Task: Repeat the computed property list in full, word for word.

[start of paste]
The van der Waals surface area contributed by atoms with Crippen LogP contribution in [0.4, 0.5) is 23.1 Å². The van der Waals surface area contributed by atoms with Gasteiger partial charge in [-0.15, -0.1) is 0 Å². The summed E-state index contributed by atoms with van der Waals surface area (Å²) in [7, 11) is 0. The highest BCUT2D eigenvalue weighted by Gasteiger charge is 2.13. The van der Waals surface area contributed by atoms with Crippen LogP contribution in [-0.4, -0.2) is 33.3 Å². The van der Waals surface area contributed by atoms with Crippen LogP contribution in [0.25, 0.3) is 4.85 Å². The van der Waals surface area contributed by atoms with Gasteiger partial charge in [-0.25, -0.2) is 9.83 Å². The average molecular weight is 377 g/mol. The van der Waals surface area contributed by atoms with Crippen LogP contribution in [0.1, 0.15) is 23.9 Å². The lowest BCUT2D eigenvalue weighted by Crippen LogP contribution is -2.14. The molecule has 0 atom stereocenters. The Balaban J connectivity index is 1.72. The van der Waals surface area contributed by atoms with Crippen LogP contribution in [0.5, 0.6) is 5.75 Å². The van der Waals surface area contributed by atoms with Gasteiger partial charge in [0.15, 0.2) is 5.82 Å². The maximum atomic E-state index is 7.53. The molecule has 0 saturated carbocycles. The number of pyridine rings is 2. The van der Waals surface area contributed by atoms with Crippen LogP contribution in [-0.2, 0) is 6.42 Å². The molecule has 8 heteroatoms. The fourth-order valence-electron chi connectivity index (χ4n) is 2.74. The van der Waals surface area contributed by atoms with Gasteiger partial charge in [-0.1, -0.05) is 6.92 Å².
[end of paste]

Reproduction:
The van der Waals surface area contributed by atoms with Crippen LogP contribution in [0.4, 0.5) is 23.1 Å². The van der Waals surface area contributed by atoms with Gasteiger partial charge in [-0.15, -0.1) is 0 Å². The summed E-state index contributed by atoms with van der Waals surface area (Å²) in [7, 11) is 0. The highest BCUT2D eigenvalue weighted by Gasteiger charge is 2.13. The van der Waals surface area contributed by atoms with Crippen LogP contribution in [-0.4, -0.2) is 33.3 Å². The van der Waals surface area contributed by atoms with Crippen LogP contribution in [0.25, 0.3) is 4.85 Å². The van der Waals surface area contributed by atoms with Gasteiger partial charge in [-0.25, -0.2) is 9.83 Å². The average molecular weight is 377 g/mol. The van der Waals surface area contributed by atoms with Crippen LogP contribution in [0.1, 0.15) is 23.9 Å². The lowest BCUT2D eigenvalue weighted by Crippen LogP contribution is -2.14. The molecule has 0 atom stereocenters. The Balaban J connectivity index is 1.72. The van der Waals surface area contributed by atoms with Crippen LogP contribution in [0.5, 0.6) is 5.75 Å². The van der Waals surface area contributed by atoms with Gasteiger partial charge in [0.15, 0.2) is 5.82 Å². The maximum atomic E-state index is 7.53. The molecule has 0 saturated carbocycles. The number of pyridine rings is 2. The van der Waals surface area contributed by atoms with Crippen LogP contribution in [-0.2, 0) is 6.42 Å². The molecule has 8 heteroatoms. The fourth-order valence-electron chi connectivity index (χ4n) is 2.74. The van der Waals surface area contributed by atoms with Gasteiger partial charge in [-0.1, -0.05) is 6.92 Å².